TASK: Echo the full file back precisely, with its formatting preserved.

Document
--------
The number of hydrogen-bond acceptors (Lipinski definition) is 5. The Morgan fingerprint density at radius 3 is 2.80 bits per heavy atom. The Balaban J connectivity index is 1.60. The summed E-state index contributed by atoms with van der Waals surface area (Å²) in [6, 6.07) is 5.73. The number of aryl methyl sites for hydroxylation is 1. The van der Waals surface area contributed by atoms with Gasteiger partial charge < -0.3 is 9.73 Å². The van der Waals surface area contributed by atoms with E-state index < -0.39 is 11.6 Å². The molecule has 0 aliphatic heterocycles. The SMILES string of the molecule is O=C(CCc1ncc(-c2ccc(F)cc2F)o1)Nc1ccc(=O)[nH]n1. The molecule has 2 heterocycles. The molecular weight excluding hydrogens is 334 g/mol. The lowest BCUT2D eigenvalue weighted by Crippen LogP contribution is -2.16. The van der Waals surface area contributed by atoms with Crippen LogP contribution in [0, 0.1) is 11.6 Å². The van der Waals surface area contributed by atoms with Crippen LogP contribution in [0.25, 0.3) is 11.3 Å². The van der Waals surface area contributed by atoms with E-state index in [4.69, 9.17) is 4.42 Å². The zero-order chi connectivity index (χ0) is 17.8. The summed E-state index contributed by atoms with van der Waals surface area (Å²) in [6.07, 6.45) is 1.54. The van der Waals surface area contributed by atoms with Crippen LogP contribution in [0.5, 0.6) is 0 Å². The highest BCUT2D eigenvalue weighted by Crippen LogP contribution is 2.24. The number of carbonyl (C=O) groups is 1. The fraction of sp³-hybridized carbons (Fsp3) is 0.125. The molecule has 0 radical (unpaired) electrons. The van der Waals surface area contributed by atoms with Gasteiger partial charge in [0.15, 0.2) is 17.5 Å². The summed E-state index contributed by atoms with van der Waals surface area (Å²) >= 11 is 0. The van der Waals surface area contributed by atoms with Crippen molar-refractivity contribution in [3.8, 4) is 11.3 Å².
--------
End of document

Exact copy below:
The number of hydrogen-bond acceptors (Lipinski definition) is 5. The Morgan fingerprint density at radius 3 is 2.80 bits per heavy atom. The Balaban J connectivity index is 1.60. The summed E-state index contributed by atoms with van der Waals surface area (Å²) in [6, 6.07) is 5.73. The number of aryl methyl sites for hydroxylation is 1. The van der Waals surface area contributed by atoms with Gasteiger partial charge < -0.3 is 9.73 Å². The van der Waals surface area contributed by atoms with E-state index < -0.39 is 11.6 Å². The molecule has 0 aliphatic heterocycles. The SMILES string of the molecule is O=C(CCc1ncc(-c2ccc(F)cc2F)o1)Nc1ccc(=O)[nH]n1. The molecule has 2 heterocycles. The molecular weight excluding hydrogens is 334 g/mol. The lowest BCUT2D eigenvalue weighted by Crippen LogP contribution is -2.16. The van der Waals surface area contributed by atoms with Crippen LogP contribution in [0, 0.1) is 11.6 Å². The van der Waals surface area contributed by atoms with Crippen LogP contribution in [0.25, 0.3) is 11.3 Å². The van der Waals surface area contributed by atoms with E-state index in [4.69, 9.17) is 4.42 Å². The zero-order chi connectivity index (χ0) is 17.8. The summed E-state index contributed by atoms with van der Waals surface area (Å²) in [6.07, 6.45) is 1.54. The van der Waals surface area contributed by atoms with Crippen LogP contribution in [0.5, 0.6) is 0 Å². The highest BCUT2D eigenvalue weighted by Crippen LogP contribution is 2.24. The number of carbonyl (C=O) groups is 1. The fraction of sp³-hybridized carbons (Fsp3) is 0.125. The molecule has 0 radical (unpaired) electrons. The van der Waals surface area contributed by atoms with Gasteiger partial charge in [0.15, 0.2) is 17.5 Å². The summed E-state index contributed by atoms with van der Waals surface area (Å²) >= 11 is 0. The van der Waals surface area contributed by atoms with Crippen molar-refractivity contribution in [3.8, 4) is 11.3 Å².